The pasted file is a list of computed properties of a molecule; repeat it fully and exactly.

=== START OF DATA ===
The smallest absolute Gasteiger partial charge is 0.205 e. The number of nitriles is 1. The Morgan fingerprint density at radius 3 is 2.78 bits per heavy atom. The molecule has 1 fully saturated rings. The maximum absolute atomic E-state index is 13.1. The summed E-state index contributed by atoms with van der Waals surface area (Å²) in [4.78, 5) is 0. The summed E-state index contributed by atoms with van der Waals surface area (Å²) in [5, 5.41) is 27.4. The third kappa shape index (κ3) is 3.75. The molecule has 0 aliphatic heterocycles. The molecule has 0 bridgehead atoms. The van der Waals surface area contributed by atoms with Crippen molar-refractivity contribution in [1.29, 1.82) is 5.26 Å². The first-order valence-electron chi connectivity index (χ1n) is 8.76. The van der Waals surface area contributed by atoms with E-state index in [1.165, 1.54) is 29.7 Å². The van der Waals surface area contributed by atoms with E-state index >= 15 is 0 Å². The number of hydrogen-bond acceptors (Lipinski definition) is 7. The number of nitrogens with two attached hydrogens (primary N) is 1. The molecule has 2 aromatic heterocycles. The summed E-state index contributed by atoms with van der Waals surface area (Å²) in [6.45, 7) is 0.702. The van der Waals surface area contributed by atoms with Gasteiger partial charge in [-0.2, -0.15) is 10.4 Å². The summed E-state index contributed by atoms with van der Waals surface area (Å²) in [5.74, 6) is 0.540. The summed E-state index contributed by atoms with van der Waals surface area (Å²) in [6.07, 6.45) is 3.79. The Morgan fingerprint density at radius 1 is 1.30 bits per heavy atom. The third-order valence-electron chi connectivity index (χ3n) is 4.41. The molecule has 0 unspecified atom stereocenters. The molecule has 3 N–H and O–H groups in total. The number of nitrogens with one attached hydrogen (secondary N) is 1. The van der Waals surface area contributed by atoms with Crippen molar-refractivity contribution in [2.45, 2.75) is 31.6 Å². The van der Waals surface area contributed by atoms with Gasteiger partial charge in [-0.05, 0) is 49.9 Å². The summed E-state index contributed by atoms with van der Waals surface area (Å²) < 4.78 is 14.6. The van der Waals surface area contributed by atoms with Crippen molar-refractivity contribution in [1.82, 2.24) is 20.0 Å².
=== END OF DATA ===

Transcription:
The smallest absolute Gasteiger partial charge is 0.205 e. The number of nitriles is 1. The Morgan fingerprint density at radius 3 is 2.78 bits per heavy atom. The molecule has 1 fully saturated rings. The maximum absolute atomic E-state index is 13.1. The summed E-state index contributed by atoms with van der Waals surface area (Å²) in [4.78, 5) is 0. The summed E-state index contributed by atoms with van der Waals surface area (Å²) in [5, 5.41) is 27.4. The third kappa shape index (κ3) is 3.75. The molecule has 0 aliphatic heterocycles. The molecule has 0 bridgehead atoms. The van der Waals surface area contributed by atoms with Crippen molar-refractivity contribution in [1.29, 1.82) is 5.26 Å². The first-order valence-electron chi connectivity index (χ1n) is 8.76. The van der Waals surface area contributed by atoms with E-state index in [1.165, 1.54) is 29.7 Å². The van der Waals surface area contributed by atoms with E-state index >= 15 is 0 Å². The number of hydrogen-bond acceptors (Lipinski definition) is 7. The number of nitrogens with two attached hydrogens (primary N) is 1. The molecule has 2 aromatic heterocycles. The summed E-state index contributed by atoms with van der Waals surface area (Å²) in [6.45, 7) is 0.702. The van der Waals surface area contributed by atoms with Gasteiger partial charge in [-0.2, -0.15) is 10.4 Å². The summed E-state index contributed by atoms with van der Waals surface area (Å²) in [5.74, 6) is 0.540. The summed E-state index contributed by atoms with van der Waals surface area (Å²) in [6.07, 6.45) is 3.79. The Morgan fingerprint density at radius 1 is 1.30 bits per heavy atom. The third-order valence-electron chi connectivity index (χ3n) is 4.41. The molecule has 0 unspecified atom stereocenters. The molecule has 3 N–H and O–H groups in total. The number of nitrogens with one attached hydrogen (secondary N) is 1. The van der Waals surface area contributed by atoms with Crippen molar-refractivity contribution in [2.45, 2.75) is 31.6 Å². The van der Waals surface area contributed by atoms with Gasteiger partial charge in [-0.05, 0) is 49.9 Å². The summed E-state index contributed by atoms with van der Waals surface area (Å²) < 4.78 is 14.6. The van der Waals surface area contributed by atoms with Crippen molar-refractivity contribution in [1.82, 2.24) is 20.0 Å².